When dealing with injuries, we may be tempted to not train a specific area of the body to avoid injury. For example, thinking that because I am experiencing pain in my left hamstring, I should avoid all exercises targeting leg strength, or the right for that matter. This way of thinking is contraindicative to progress. There is a substantial amount of research that tells us that we should continue training the uninjured side, as this will help maintain more strength than if no training was completed at all.

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🔈(SOUND ON.) WHO SAYS YOU CAN'T GO HEAVY WHEN PERFORMING SINGLE LEG EXERCISES? . In this #IndustrialStrengthShow clip, @camjosse explains why we've been programming more unilateral exercises on max-effort day with our athletes. . NOTE: This clip is not meant to "bash" traditional (bilateral) squats & deadlifts! We still use those lifts regularly. We're merely trying to help coaches think outside the box and show there's more than one way to reach a desired result. (Hopefully the training clips shown in this video prove to everyone that it IS possible to get strong via single leg exercises.) 😉💪🏼 . *I'd love to hear from the strength coaches out there… What do YOU guys think about "Max-effort" Unilateral work? . 🎙To listen to the full podcast, check out episode 147 of Joe DeFranco's Industrial Strength Show on @itunes. . #strength #strengthandconditioning #unilateraltraining #singleleg #singlelegsquats #athlete #speedtraining #strongbastard #strongaf #defrancosgym #defrancostraining

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The College of Kinesiology at the University of Saskatchewan in Canada performed research in 2017 to explore this idea. Researchers looked at the muscle sparing effects of the forearm muscle over a period of time. Each participant had there non-dominate forearm casted for the entirety of the study. The conclusion of the experiment was that, greater amount of muscle size and strength was spared in the trained participant groups no matter what the type of muscle contraction trained (eccentric, isometric, concentric). This concept is called Cross Education, which is a neurophysiological phenomenon where an increase in strength is witnessed within an untrained limb following unilateral strength training in the opposite contra-lateral limb.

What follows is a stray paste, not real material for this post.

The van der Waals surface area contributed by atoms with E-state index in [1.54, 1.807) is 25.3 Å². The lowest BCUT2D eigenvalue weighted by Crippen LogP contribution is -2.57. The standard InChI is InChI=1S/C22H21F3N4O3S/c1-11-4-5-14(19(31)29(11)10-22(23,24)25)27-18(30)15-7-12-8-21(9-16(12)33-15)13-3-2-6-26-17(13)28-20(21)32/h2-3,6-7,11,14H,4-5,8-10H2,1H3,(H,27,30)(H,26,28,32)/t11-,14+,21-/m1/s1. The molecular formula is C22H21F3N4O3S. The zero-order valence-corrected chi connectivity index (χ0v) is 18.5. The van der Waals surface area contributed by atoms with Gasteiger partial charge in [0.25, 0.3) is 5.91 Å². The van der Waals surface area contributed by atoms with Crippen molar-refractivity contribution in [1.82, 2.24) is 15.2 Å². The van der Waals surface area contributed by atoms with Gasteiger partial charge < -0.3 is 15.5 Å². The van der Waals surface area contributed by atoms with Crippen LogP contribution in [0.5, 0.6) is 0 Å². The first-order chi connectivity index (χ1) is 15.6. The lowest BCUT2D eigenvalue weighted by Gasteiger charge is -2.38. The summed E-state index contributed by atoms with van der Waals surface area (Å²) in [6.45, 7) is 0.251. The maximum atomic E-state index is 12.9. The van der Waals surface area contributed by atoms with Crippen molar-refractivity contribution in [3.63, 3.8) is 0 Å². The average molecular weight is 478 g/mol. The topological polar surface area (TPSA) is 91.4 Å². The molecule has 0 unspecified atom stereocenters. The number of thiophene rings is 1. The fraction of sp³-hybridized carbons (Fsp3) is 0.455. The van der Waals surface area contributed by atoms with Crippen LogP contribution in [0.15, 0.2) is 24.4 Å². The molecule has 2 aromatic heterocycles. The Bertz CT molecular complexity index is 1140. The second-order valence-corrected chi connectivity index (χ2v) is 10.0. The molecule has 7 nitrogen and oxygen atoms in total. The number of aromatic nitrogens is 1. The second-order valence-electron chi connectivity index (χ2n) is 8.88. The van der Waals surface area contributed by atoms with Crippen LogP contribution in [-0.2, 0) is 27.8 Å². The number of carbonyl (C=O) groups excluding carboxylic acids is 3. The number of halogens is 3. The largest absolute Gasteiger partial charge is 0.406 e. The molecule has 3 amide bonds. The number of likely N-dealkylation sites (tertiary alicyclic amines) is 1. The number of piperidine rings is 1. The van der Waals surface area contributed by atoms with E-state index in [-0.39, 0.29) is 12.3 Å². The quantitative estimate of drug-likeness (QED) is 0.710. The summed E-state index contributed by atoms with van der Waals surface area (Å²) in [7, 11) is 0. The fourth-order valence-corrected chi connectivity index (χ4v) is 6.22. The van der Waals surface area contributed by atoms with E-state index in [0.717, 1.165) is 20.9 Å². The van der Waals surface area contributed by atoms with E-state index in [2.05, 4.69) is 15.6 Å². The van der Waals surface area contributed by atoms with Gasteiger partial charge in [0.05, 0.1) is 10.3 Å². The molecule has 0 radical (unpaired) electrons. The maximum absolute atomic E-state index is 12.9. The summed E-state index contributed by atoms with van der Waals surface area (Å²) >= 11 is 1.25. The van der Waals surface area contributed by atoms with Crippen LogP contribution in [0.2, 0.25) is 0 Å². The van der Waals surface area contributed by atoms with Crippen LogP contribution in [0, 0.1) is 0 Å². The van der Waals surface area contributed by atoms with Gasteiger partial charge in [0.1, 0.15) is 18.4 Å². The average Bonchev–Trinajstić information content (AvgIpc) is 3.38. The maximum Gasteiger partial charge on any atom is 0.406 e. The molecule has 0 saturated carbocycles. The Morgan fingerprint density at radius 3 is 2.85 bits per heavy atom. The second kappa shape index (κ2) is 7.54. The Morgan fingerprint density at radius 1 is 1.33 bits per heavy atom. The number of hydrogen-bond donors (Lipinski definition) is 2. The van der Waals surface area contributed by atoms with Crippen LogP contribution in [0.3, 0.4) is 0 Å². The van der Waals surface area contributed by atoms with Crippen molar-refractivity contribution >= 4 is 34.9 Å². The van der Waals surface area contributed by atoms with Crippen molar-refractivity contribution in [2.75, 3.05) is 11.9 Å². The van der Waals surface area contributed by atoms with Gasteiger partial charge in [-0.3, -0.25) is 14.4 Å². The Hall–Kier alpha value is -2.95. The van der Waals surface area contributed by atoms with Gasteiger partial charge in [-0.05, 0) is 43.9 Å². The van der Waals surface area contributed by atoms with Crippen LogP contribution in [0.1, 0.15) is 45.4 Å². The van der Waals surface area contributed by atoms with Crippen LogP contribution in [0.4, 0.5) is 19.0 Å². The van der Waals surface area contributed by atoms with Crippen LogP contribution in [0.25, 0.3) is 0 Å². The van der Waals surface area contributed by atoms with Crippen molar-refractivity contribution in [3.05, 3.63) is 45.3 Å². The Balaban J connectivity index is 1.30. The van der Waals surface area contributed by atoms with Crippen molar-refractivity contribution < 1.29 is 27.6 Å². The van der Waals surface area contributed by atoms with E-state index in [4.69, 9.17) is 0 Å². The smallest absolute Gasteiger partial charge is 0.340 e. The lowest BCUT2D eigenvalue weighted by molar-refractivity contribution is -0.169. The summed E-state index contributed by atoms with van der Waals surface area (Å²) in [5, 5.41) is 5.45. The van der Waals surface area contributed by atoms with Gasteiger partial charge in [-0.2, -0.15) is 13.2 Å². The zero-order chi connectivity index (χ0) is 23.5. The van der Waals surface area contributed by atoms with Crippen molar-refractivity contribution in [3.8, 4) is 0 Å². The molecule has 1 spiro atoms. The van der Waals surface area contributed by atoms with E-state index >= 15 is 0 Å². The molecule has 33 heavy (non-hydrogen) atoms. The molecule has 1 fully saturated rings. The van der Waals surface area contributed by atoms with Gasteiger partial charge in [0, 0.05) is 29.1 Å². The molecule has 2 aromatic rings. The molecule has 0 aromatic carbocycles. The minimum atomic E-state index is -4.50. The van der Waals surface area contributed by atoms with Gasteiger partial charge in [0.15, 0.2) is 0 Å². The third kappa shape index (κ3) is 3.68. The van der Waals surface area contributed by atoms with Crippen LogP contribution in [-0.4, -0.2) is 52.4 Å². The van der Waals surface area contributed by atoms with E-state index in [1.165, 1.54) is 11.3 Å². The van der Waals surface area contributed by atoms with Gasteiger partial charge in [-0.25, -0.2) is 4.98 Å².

Unilateral Accessory Exercises Related to the Big Three

Accessory work, sets, and reps will change according to the specific training goal at the time. Although generally, sets and reps will stay within the strength – hypertrophy ranges (5-12 reps). Below is not an all-inclusive list of unilateral exercise, however, these are good examples. Any training implement and variations can be used for these exercises, dumbbells, kettlebells, or barbells.

  • Squat: Split squats, forward/ lateral/reverse lunges, pistol squats
  • Bench: Single-arm horizontal press, single arm vertical press, single arm row, single arm pulldown
  • Deadlift: Suitcase deadlift, single leg RDL, single arm farmer carry

In Conclusion

Unilateral exercise can be beneficially incorporated into programming in some form or fashion for all powerlifters. The place in the program unilateral exercises are included will vary from lifter to lifter, but the main thing is that the exercises are included. They can be included in the warm-up, directly in the program as assistance or accessory work, or post training/off days.

Editor’s note: This article is an op-ed. The views expressed herein and in the video are the author’s and don’t necessarily reflect the views of BarBend. Claims, assertions, opinions, and quotes have been sourced exclusively by the author.

Feature image from @steficohen Instagram page.

Nik Jehle

Nik Jehle

Nik earned a Bachelors in Exercise and Movement Science and is also a Certified Strength and Conditioning Specialist (CSCS) through the NSCA. Nik previously worked at NutriFormance/Athletic Republic in St. Louis, Missouri as a Sports Performance Coach/Personal Trainer. He has since relocated and now personal trains in Overland Park, Kansas. Nik is currently a freelance writer for BarBend. He has worked in college Strength and Conditioning at the D1-AA level, trained high school athletes and pro athletes privately, and has worked with a broad age range of general fitness clientele.